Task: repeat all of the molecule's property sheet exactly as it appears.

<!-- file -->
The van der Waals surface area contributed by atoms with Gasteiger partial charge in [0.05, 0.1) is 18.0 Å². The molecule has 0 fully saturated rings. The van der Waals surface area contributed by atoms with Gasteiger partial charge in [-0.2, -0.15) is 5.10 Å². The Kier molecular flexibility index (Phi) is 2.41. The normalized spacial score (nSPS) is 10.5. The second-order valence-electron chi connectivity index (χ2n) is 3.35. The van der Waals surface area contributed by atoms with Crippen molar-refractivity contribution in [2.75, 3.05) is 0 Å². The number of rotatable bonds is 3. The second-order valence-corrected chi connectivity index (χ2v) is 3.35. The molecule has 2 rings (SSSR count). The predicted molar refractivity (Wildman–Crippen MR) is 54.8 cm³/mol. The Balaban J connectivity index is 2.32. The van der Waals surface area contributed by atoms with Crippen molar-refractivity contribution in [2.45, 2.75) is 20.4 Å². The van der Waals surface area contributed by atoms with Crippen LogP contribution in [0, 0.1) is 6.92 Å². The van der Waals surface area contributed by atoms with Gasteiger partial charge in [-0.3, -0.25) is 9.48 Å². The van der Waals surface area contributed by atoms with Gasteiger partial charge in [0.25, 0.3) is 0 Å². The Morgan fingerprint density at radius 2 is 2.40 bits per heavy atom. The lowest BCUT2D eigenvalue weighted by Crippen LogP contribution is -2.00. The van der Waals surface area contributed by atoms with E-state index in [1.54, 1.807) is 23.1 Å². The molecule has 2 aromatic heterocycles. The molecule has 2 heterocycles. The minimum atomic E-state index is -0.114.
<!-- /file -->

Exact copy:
The van der Waals surface area contributed by atoms with Gasteiger partial charge in [0.05, 0.1) is 18.0 Å². The molecule has 0 fully saturated rings. The van der Waals surface area contributed by atoms with Gasteiger partial charge in [-0.2, -0.15) is 5.10 Å². The Kier molecular flexibility index (Phi) is 2.41. The normalized spacial score (nSPS) is 10.5. The second-order valence-electron chi connectivity index (χ2n) is 3.35. The van der Waals surface area contributed by atoms with Crippen molar-refractivity contribution in [2.75, 3.05) is 0 Å². The number of rotatable bonds is 3. The second-order valence-corrected chi connectivity index (χ2v) is 3.35. The molecule has 2 rings (SSSR count). The predicted molar refractivity (Wildman–Crippen MR) is 54.8 cm³/mol. The Balaban J connectivity index is 2.32. The van der Waals surface area contributed by atoms with Crippen molar-refractivity contribution in [2.45, 2.75) is 20.4 Å². The van der Waals surface area contributed by atoms with Crippen LogP contribution in [0, 0.1) is 6.92 Å². The van der Waals surface area contributed by atoms with Gasteiger partial charge in [-0.3, -0.25) is 9.48 Å². The van der Waals surface area contributed by atoms with Gasteiger partial charge in [0.25, 0.3) is 0 Å². The Morgan fingerprint density at radius 2 is 2.40 bits per heavy atom. The lowest BCUT2D eigenvalue weighted by Crippen LogP contribution is -2.00. The van der Waals surface area contributed by atoms with E-state index in [1.54, 1.807) is 23.1 Å². The molecule has 2 aromatic heterocycles. The molecule has 2 heterocycles. The minimum atomic E-state index is -0.114.